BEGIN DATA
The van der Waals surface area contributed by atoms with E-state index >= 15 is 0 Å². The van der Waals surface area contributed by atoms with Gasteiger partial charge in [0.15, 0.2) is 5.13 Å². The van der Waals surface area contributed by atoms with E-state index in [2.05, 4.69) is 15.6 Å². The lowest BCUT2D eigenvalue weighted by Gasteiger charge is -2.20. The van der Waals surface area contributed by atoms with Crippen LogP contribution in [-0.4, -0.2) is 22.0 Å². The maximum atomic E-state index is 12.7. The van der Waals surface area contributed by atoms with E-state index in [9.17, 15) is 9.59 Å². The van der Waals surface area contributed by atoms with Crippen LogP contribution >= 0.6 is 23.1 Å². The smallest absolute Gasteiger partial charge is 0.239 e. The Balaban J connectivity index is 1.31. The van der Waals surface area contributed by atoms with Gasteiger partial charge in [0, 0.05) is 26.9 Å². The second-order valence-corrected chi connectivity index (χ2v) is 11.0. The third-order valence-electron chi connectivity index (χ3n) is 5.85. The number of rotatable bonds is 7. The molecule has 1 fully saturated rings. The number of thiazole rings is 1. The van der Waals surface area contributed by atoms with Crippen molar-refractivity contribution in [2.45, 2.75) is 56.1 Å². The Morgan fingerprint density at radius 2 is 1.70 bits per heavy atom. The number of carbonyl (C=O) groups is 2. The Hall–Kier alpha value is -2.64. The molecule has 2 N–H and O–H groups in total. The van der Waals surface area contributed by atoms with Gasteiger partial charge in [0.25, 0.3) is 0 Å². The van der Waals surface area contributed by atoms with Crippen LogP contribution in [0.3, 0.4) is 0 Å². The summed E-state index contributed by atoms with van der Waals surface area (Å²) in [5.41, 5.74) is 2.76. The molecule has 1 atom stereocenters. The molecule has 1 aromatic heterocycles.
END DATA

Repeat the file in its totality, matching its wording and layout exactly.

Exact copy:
The van der Waals surface area contributed by atoms with E-state index >= 15 is 0 Å². The van der Waals surface area contributed by atoms with Gasteiger partial charge in [0.15, 0.2) is 5.13 Å². The van der Waals surface area contributed by atoms with E-state index in [2.05, 4.69) is 15.6 Å². The lowest BCUT2D eigenvalue weighted by Gasteiger charge is -2.20. The van der Waals surface area contributed by atoms with Crippen LogP contribution in [-0.4, -0.2) is 22.0 Å². The maximum atomic E-state index is 12.7. The van der Waals surface area contributed by atoms with E-state index in [9.17, 15) is 9.59 Å². The van der Waals surface area contributed by atoms with Crippen LogP contribution >= 0.6 is 23.1 Å². The smallest absolute Gasteiger partial charge is 0.239 e. The Balaban J connectivity index is 1.31. The van der Waals surface area contributed by atoms with Gasteiger partial charge in [0, 0.05) is 26.9 Å². The second-order valence-corrected chi connectivity index (χ2v) is 11.0. The third-order valence-electron chi connectivity index (χ3n) is 5.85. The number of rotatable bonds is 7. The molecule has 1 fully saturated rings. The number of thiazole rings is 1. The van der Waals surface area contributed by atoms with Crippen molar-refractivity contribution in [2.45, 2.75) is 56.1 Å². The Morgan fingerprint density at radius 2 is 1.70 bits per heavy atom. The number of carbonyl (C=O) groups is 2. The Hall–Kier alpha value is -2.64. The molecule has 2 N–H and O–H groups in total. The van der Waals surface area contributed by atoms with Gasteiger partial charge in [0.25, 0.3) is 0 Å². The van der Waals surface area contributed by atoms with Crippen LogP contribution in [0.3, 0.4) is 0 Å². The summed E-state index contributed by atoms with van der Waals surface area (Å²) in [5.41, 5.74) is 2.76. The molecule has 1 atom stereocenters. The molecule has 1 aromatic heterocycles.